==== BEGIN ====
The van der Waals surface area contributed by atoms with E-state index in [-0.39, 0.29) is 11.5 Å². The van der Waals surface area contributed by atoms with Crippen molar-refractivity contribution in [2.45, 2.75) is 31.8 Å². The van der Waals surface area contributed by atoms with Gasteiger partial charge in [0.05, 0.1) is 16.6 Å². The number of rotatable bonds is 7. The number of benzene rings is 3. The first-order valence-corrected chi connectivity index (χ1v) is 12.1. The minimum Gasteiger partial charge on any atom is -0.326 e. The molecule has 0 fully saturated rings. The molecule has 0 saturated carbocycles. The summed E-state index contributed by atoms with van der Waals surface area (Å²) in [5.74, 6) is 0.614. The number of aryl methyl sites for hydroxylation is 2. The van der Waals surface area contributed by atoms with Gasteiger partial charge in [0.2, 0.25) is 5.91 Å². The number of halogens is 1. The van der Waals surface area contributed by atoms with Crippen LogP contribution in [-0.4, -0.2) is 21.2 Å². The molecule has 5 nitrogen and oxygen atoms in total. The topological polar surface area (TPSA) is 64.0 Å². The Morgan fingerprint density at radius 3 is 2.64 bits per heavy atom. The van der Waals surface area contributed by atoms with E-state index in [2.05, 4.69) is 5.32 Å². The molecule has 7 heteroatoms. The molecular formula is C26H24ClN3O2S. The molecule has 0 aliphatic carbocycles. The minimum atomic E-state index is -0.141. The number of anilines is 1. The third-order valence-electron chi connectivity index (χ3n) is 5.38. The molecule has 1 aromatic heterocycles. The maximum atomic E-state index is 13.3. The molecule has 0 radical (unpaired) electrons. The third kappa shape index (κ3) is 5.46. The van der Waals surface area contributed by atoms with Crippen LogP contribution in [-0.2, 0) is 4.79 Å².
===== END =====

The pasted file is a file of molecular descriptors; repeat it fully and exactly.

The van der Waals surface area contributed by atoms with E-state index in [-0.39, 0.29) is 11.5 Å². The van der Waals surface area contributed by atoms with Crippen molar-refractivity contribution in [2.45, 2.75) is 31.8 Å². The van der Waals surface area contributed by atoms with Gasteiger partial charge in [0.05, 0.1) is 16.6 Å². The number of rotatable bonds is 7. The number of benzene rings is 3. The first-order valence-corrected chi connectivity index (χ1v) is 12.1. The minimum Gasteiger partial charge on any atom is -0.326 e. The molecule has 0 fully saturated rings. The molecule has 0 saturated carbocycles. The summed E-state index contributed by atoms with van der Waals surface area (Å²) in [5.74, 6) is 0.614. The number of aryl methyl sites for hydroxylation is 2. The van der Waals surface area contributed by atoms with Gasteiger partial charge in [0.2, 0.25) is 5.91 Å². The number of halogens is 1. The van der Waals surface area contributed by atoms with Crippen LogP contribution in [-0.4, -0.2) is 21.2 Å². The molecule has 5 nitrogen and oxygen atoms in total. The topological polar surface area (TPSA) is 64.0 Å². The Morgan fingerprint density at radius 3 is 2.64 bits per heavy atom. The van der Waals surface area contributed by atoms with E-state index in [2.05, 4.69) is 5.32 Å². The molecule has 7 heteroatoms. The molecular formula is C26H24ClN3O2S. The molecule has 0 aliphatic carbocycles. The minimum atomic E-state index is -0.141. The number of anilines is 1. The third-order valence-electron chi connectivity index (χ3n) is 5.38. The molecule has 1 aromatic heterocycles. The maximum atomic E-state index is 13.3. The molecule has 0 radical (unpaired) electrons. The third kappa shape index (κ3) is 5.46. The van der Waals surface area contributed by atoms with Crippen LogP contribution in [-0.2, 0) is 4.79 Å².